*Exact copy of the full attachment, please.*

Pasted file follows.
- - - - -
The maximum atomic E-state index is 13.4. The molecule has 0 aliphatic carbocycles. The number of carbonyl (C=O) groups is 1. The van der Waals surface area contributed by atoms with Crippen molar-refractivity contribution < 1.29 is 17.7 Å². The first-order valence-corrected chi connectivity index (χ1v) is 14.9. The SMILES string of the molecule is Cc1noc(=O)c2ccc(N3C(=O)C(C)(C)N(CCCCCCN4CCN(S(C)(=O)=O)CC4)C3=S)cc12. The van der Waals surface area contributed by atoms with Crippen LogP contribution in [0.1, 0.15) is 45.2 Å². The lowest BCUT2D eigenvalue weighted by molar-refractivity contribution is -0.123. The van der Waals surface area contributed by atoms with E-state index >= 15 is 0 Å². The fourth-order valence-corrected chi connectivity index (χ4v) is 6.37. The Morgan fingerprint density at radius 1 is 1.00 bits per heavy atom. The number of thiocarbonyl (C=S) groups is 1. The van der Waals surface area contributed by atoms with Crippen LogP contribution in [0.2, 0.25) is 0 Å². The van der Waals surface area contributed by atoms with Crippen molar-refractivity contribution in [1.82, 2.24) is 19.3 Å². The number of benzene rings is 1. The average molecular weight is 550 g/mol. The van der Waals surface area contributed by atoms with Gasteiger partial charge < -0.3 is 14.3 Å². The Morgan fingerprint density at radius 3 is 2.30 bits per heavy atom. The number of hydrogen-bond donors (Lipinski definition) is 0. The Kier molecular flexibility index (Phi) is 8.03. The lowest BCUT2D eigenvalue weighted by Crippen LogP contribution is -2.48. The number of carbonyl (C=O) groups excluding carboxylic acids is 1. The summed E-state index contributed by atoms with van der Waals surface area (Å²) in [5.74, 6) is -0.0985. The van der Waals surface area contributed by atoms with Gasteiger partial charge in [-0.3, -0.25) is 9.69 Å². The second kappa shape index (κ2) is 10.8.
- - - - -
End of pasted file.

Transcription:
The maximum atomic E-state index is 13.4. The molecule has 0 aliphatic carbocycles. The number of carbonyl (C=O) groups is 1. The van der Waals surface area contributed by atoms with Crippen molar-refractivity contribution < 1.29 is 17.7 Å². The first-order valence-corrected chi connectivity index (χ1v) is 14.9. The SMILES string of the molecule is Cc1noc(=O)c2ccc(N3C(=O)C(C)(C)N(CCCCCCN4CCN(S(C)(=O)=O)CC4)C3=S)cc12. The van der Waals surface area contributed by atoms with Crippen LogP contribution in [0.1, 0.15) is 45.2 Å². The lowest BCUT2D eigenvalue weighted by molar-refractivity contribution is -0.123. The van der Waals surface area contributed by atoms with E-state index >= 15 is 0 Å². The fourth-order valence-corrected chi connectivity index (χ4v) is 6.37. The Morgan fingerprint density at radius 1 is 1.00 bits per heavy atom. The number of thiocarbonyl (C=S) groups is 1. The van der Waals surface area contributed by atoms with Crippen LogP contribution in [0.2, 0.25) is 0 Å². The van der Waals surface area contributed by atoms with Crippen molar-refractivity contribution in [1.82, 2.24) is 19.3 Å². The number of benzene rings is 1. The average molecular weight is 550 g/mol. The van der Waals surface area contributed by atoms with Gasteiger partial charge < -0.3 is 14.3 Å². The Morgan fingerprint density at radius 3 is 2.30 bits per heavy atom. The number of hydrogen-bond donors (Lipinski definition) is 0. The Kier molecular flexibility index (Phi) is 8.03. The lowest BCUT2D eigenvalue weighted by Crippen LogP contribution is -2.48. The number of carbonyl (C=O) groups excluding carboxylic acids is 1. The summed E-state index contributed by atoms with van der Waals surface area (Å²) in [5.74, 6) is -0.0985. The van der Waals surface area contributed by atoms with Gasteiger partial charge in [-0.3, -0.25) is 9.69 Å². The second kappa shape index (κ2) is 10.8.